Cobbled streets, 17th and 18th-century colonial buildings with steep metal roofs, 24-hour clocks, prices with comas instead of periods, and French signs everywhere you turn… It’s as though I’m walking through a small town in France, except I’m not in France, I’m in Canada. Québec City, the oldest fortified city in North America (and one of the most historic cities in Canada), it more of the more fascinating cities in Canada. It’s a city steeped in history, culture, and intrigue. I’m creating a home in Québec City.
I fell in love with Québec City last summer. The architecture. The history. The food. The people. All of it.
I returned to visit for a few days in October, and November. And then in December I sublet an apartment in the old city for a month and a half before leaving Canada to spend a month in Mexico. On this blog it may have looked as though I was done with creating a home in Québec City, that I had my fill and I was moving on, but that couldn’t be further from the truth.
Going to Mexico was not a sign of my moving on, it was merely a vacation. That’s it. I was always coming back to establish a home in Québec City. Always.
Home in Québec City
In the past four years I have flitted from destination to destination, exploring the world, but never truly having a home. While that perfectly acceptable for many people, I’ve recently discovered that I am not one of them. In recent months I have found myself craving a home the way a nymphomaniac craves sex. It’s all I think about. Where I once daydreamed of getting on a plane and flying to somewhere new, I now daydream about floor plans, fabrics, and where to place furniture – channeling my inner interior designer 24/7.
My desire to explore the world has not waned, I don’t think that is even possible, but my desire to have a place to return to after a trip and unwind is growing stronger. And I am so excited that Québec City is going to be that place.
Constantly travelling gets lonely. I miss having non-transient friends. I miss spending a day experimenting in my kitchen. I miss actually having clothing in a dresser for longer than a week. I miss having a personal space where I can unwind, relax, and be creative without having to get dressed. I miss a lot of things that a home provides, and after four years of not having one, I am more than ready for it.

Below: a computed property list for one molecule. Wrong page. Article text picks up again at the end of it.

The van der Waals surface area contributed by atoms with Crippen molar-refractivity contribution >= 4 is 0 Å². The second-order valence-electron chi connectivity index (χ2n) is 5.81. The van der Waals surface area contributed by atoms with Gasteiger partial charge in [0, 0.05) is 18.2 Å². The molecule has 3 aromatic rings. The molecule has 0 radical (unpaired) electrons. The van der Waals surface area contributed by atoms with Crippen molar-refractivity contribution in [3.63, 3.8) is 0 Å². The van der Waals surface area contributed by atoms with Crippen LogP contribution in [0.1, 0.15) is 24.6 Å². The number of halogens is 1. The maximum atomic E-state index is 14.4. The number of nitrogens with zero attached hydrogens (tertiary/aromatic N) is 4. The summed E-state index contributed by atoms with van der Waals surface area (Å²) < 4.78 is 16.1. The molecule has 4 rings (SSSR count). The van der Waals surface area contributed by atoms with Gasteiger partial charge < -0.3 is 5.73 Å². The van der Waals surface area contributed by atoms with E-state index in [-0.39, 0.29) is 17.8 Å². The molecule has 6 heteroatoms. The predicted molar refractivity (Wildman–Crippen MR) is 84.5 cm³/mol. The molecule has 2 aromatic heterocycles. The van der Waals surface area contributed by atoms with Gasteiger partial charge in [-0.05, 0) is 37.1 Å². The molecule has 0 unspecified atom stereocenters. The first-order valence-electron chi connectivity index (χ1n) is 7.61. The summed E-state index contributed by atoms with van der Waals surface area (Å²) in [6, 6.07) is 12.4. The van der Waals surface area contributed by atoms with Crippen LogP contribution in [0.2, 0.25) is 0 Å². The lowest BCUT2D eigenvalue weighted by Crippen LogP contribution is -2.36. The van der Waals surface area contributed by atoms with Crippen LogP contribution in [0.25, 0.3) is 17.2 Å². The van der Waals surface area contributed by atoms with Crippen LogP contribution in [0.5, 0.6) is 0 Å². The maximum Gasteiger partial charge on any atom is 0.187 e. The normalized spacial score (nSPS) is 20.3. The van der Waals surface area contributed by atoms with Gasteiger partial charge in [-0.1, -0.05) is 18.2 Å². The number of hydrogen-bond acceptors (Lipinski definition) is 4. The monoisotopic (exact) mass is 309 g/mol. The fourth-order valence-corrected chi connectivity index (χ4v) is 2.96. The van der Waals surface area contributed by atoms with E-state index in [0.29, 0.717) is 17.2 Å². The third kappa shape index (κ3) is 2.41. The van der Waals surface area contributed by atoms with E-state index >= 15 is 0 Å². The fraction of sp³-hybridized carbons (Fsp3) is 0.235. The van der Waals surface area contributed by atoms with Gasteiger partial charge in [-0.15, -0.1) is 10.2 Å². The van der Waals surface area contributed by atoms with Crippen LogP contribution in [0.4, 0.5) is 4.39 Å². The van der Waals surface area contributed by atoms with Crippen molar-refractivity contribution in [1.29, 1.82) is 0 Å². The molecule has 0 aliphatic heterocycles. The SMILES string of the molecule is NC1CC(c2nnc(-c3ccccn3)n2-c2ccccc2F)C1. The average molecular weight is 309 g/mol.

Searching For an Apartment, Long Distance
I started searching for an apartment in the old city in November, finding a building on a quiet street that had an elevator (I wasn’t looking for one, but finding a building with one is a bonus), laundry room, and a rooftop patio. It was perfect. But they didn’t have any apartments available for December/January, which is why I chose to sublet instead.
Fast forward 2 months and I’m in Mexico, sweating from the heat, and searching online for a place to live in Québec City for when I return. I find myself on the website for the same building I fell in love with in November, and they have apartments available. So, I email them. As it turns out the one-bedroom is rented, but they have a small studio available, and a one-bedroom opening up in May.
For the next month, we email back and forth and I contemplate living in a 300 sq ft studio apartment for two months and then moving to the one-bedroom when it becomes available.
I can do that, right? Sure, it’s small, but I can handle that for a couple months and then move into a place with a bedroom. Plus, the rent is only $545/mth and I’d be living in the old city. How on earth can I possibly pass that up?! I can’t. Still, I don’t want to jump the gun so I search through craigslist and kijiji for apartments in the city, finding a couple that were okay, but I always seemed to return to my original choice.
On Friday afternoon everything became official as I signed a lease for the studio apartment for two months, and then a lease for the one-bedroom starting in May. Scanning my signed documents, I emailed them back to my new landlord and started making plans for my return to Québec City.
Starting Fresh, and A Little Vintage
Signing my leases was exciting, but not quite as exciting as planning and shopping for the apartment. I sold everything I owned four years ago, so that means new stuff. Yay! And some vintage stuff as well.
Years of travel have taught me to be happy with small spaces and minimal amounts of furniture. Does that mean I’ll be sleeping on a twin bed and sitting in just an arm chair? Hell no! I can live minimally, but I’m not a fanatic about it. I’m not going out to buy a ton of crazy expensive furniture pieces. I’m shopping at IKEA and slowly replacing that furniture over time when I can afford things that are a little nicer (and more durable).
I work from home so I want my apartment to feel cozy. I want a place where I can be creative on days when it’s too insane to go work from a café (I’m talking about those insanely icy days where walking becomes a challenge). That means I’m buy a comfy loveseat for when I want to curl up and write or read a book (which also means I sleep on an air mattress for two months until I move into a one-bedroom and buy an actual bed), a coffee table to hold my snacks, a kitchen table with chairs for eating my meals, and a small bookcase. That’s it. My first apartment is small, I doubt anything else would fit inside anyway.
One of the things I’m looking forward to doing in Québec City is going antique shopping. As a traveller and photographer I want to have accent pieces that speak to the things I love. My shopping list includes things like vintage globes and old film cameras. Frames for displaying a small collection of travel photos, money and memories.
My apartment will be a combination of old and new. Chic and industrial. My dream space and permanent home base.
In a way, I’ve come full circle. I no longer have an apartment because I need a place to sleep after work. I am creating an apartment where I can relax, feel inspired, and work. I’m creating a home.